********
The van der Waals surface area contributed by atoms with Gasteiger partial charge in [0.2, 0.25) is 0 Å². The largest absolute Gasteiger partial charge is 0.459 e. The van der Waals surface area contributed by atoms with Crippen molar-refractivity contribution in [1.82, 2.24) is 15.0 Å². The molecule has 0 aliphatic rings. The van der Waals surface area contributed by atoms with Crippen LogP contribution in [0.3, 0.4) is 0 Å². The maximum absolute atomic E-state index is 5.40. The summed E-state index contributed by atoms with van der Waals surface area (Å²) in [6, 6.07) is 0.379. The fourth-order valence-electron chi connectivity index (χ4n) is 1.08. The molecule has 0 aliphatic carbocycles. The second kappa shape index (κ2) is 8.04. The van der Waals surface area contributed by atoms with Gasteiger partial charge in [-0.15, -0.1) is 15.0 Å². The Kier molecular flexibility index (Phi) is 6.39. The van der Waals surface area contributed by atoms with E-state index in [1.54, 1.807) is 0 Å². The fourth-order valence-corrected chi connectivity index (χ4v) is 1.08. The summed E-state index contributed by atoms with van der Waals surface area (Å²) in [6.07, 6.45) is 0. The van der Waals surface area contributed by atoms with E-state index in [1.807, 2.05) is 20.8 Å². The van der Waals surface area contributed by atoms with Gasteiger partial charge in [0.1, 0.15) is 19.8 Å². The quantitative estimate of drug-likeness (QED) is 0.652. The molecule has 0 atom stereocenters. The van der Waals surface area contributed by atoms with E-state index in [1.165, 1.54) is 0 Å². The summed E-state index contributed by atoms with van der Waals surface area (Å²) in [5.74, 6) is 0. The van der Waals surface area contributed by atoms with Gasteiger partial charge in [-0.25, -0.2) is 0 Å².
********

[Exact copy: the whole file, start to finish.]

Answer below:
The van der Waals surface area contributed by atoms with Gasteiger partial charge in [0.2, 0.25) is 0 Å². The largest absolute Gasteiger partial charge is 0.459 e. The van der Waals surface area contributed by atoms with Crippen molar-refractivity contribution in [1.82, 2.24) is 15.0 Å². The molecule has 0 aliphatic rings. The van der Waals surface area contributed by atoms with Crippen LogP contribution in [0.3, 0.4) is 0 Å². The maximum absolute atomic E-state index is 5.40. The summed E-state index contributed by atoms with van der Waals surface area (Å²) in [6, 6.07) is 0.379. The fourth-order valence-electron chi connectivity index (χ4n) is 1.08. The molecule has 0 aliphatic carbocycles. The second kappa shape index (κ2) is 8.04. The van der Waals surface area contributed by atoms with Gasteiger partial charge in [-0.15, -0.1) is 15.0 Å². The Kier molecular flexibility index (Phi) is 6.39. The van der Waals surface area contributed by atoms with E-state index in [1.54, 1.807) is 0 Å². The fourth-order valence-corrected chi connectivity index (χ4v) is 1.08. The summed E-state index contributed by atoms with van der Waals surface area (Å²) in [6.07, 6.45) is 0. The van der Waals surface area contributed by atoms with E-state index in [1.807, 2.05) is 20.8 Å². The van der Waals surface area contributed by atoms with Gasteiger partial charge in [0.1, 0.15) is 19.8 Å². The quantitative estimate of drug-likeness (QED) is 0.652. The molecule has 0 atom stereocenters. The van der Waals surface area contributed by atoms with E-state index in [1.165, 1.54) is 0 Å². The summed E-state index contributed by atoms with van der Waals surface area (Å²) in [5.74, 6) is 0. The van der Waals surface area contributed by atoms with Gasteiger partial charge in [-0.25, -0.2) is 0 Å².